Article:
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May 18: Archibald Cox Jr. was appointed special prosecutor. (He was later ordered fired by Nixon over his demands to obtain Nixon’s Oval Office audio tapes and he was replaced by Leon Jaworski, who eventually obtained them.)

Oct. 30: House Judiciary Committee adopted resolutions authorizing the issuance of subpoenas without the consent of the full committee. This appears to be when the committee started its inquiry, confirmed by a committee report saying that the “committee began during the final months of the [1973] session the preliminary phases of an inquiry into possible impeachment charges against Richard Nixon.”

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Nov. 11: House approved funding for an impeachment investigation.

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Jan. 31, 1974: Judiciary Committee approved H. Res 803, giving committee power to conduct an impeachment inquiry.

Feb. 6: Full House debated and adopted H. Res. 803, which authorized the committee to subpoena witnesses, testimony, and documents as part of a possible impeachment of Nixon. The resolution provided for coequal subpoena power to the committee head and ranking member and allowed the president’s lawyer to receive documents, hear the presentation of evidence, recommend witnesses for the committee and cross-examine the witnesses.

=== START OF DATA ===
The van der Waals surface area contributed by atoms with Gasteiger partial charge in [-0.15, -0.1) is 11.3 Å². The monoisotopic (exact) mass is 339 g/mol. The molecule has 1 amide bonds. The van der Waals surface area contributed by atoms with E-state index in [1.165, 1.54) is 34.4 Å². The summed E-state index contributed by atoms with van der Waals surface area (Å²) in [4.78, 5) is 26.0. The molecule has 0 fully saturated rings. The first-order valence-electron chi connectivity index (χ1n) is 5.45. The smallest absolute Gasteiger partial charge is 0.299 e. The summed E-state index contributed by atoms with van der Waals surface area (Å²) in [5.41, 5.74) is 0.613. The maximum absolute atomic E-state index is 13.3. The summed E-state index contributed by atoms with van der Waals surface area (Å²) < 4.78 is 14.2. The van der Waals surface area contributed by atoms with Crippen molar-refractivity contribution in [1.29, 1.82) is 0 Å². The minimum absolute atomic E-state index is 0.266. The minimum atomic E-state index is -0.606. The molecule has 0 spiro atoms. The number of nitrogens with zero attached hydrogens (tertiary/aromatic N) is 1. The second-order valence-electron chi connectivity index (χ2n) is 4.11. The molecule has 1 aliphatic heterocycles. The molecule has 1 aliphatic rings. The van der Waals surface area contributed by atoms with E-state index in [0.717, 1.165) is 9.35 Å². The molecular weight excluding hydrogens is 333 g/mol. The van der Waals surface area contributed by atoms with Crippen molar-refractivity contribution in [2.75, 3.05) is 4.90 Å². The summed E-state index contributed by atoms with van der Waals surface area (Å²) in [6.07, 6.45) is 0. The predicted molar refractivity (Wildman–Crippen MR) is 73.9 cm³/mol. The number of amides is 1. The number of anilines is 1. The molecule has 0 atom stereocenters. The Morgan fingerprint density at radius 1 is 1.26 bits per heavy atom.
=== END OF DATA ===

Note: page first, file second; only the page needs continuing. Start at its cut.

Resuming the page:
May 2: The committee adopted a set of procedures for the presentation of evidentiary materials by committee staff. (Much of the early deliberations were held behind closed doors, out of public view.)

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July 23: The committee adopted procedures governing the debate of articles of impeachment.

July 24-30: The committee held a televised debate deciding whether to impeach, after which the committee voted to recommend impeachment. (Nixon resigned Aug. 9.)

Clinton